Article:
Perhaps it is the passage of time, or comparisons with the nixonian pugnacity of the Bush II administration, but liberal-left historians have begun to reassess the presidency of Ronald Reagan, a man they reviled at the time in apocalyptically bitter terms. Or condemned as a cipher, a “B movie actor” or in the words of Clark Clifford, “an amiable dunce” ( arrogant and corrupt, Clifford demonstrated his own intellectual brilliance as a political fixer and respectable front man for BCCI, an institutional vehicle for transnational organized crime networks and rogue states, avoiding Federal prosecution only due to advanced age and ill health).
The release of historical documents and Reagan’s private papers has undermined the “sleepwalking through history” meme, forcing historians to revise earlier opinions. Sean Wilentz, noted historian and a fervent liberal Democratic partisan, is acknowledging Reagan’s significance ( while still condemning all the policies that constituted “Reaganism”). At one time, among a majority of historians, this would have been tantamount to heresy:
Yet, by 2008, the surge of conservative politics that Reagan personified had survived brief interruption and temporary reversal and, like it or not, defined an entire political era–an era longer than that of either Thomas Jefferson or Andrew Jackson, longer than the Gilded Age or the Progressive Era, and as long as the period of liberal reform that stretched from the rise of the New Deal to the demise of the Great Society.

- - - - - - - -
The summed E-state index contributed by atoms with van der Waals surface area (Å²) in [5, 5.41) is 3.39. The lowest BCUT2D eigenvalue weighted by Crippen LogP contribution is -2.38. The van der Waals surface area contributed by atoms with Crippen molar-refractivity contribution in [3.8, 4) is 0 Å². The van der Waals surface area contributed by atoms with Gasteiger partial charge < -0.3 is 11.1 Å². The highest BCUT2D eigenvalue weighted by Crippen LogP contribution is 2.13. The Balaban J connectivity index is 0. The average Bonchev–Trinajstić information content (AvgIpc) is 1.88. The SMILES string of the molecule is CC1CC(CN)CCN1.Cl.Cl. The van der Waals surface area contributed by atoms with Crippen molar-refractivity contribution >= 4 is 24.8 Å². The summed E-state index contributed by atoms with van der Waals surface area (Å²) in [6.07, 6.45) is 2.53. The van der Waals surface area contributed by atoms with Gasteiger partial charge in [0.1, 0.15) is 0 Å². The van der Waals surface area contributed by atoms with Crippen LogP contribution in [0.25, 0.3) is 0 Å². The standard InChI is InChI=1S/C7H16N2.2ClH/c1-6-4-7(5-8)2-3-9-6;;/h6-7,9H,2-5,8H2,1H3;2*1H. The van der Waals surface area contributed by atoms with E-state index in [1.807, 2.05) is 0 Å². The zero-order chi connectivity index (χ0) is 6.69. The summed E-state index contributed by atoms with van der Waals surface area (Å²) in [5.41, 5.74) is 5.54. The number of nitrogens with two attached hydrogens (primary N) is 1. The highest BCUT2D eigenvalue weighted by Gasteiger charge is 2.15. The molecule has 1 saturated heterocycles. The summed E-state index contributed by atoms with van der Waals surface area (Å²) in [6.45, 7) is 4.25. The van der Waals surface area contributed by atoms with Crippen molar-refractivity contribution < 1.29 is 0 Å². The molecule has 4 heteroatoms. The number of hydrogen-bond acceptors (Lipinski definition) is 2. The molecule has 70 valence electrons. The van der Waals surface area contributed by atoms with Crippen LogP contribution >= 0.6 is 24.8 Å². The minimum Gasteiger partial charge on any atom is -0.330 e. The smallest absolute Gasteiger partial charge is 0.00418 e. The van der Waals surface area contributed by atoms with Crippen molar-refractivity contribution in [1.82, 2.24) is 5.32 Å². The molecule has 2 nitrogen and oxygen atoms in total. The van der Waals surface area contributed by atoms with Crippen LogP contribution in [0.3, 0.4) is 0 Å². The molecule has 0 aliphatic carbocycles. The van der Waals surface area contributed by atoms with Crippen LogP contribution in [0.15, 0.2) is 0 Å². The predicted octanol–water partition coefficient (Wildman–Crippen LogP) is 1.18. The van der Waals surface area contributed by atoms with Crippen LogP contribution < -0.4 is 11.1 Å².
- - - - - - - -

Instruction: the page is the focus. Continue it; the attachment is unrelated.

….Reagan did have a knack, though, for peaking when it counted: during his reelection year in 1984 and in his final year in office. He also proved a shrewd operator regarding the two issues he cared about most–taxes and the cold war. His two major tax cuts, in 1981 and 1986, redistributed wealth upward to the already wealthy and sent deficits soaring. He ultimately secured his chief objective, which was to skew the progressive tax system. It is almost impossible to imagine the top marginal rate on personal income ever climbing back up to 70 percent (the figure when Reagan was elected). That change alone has dramatically curtailed the possibilities for liberal government….
Perhaps in 2029, they’ll even be saying a kind word for George W. Bush.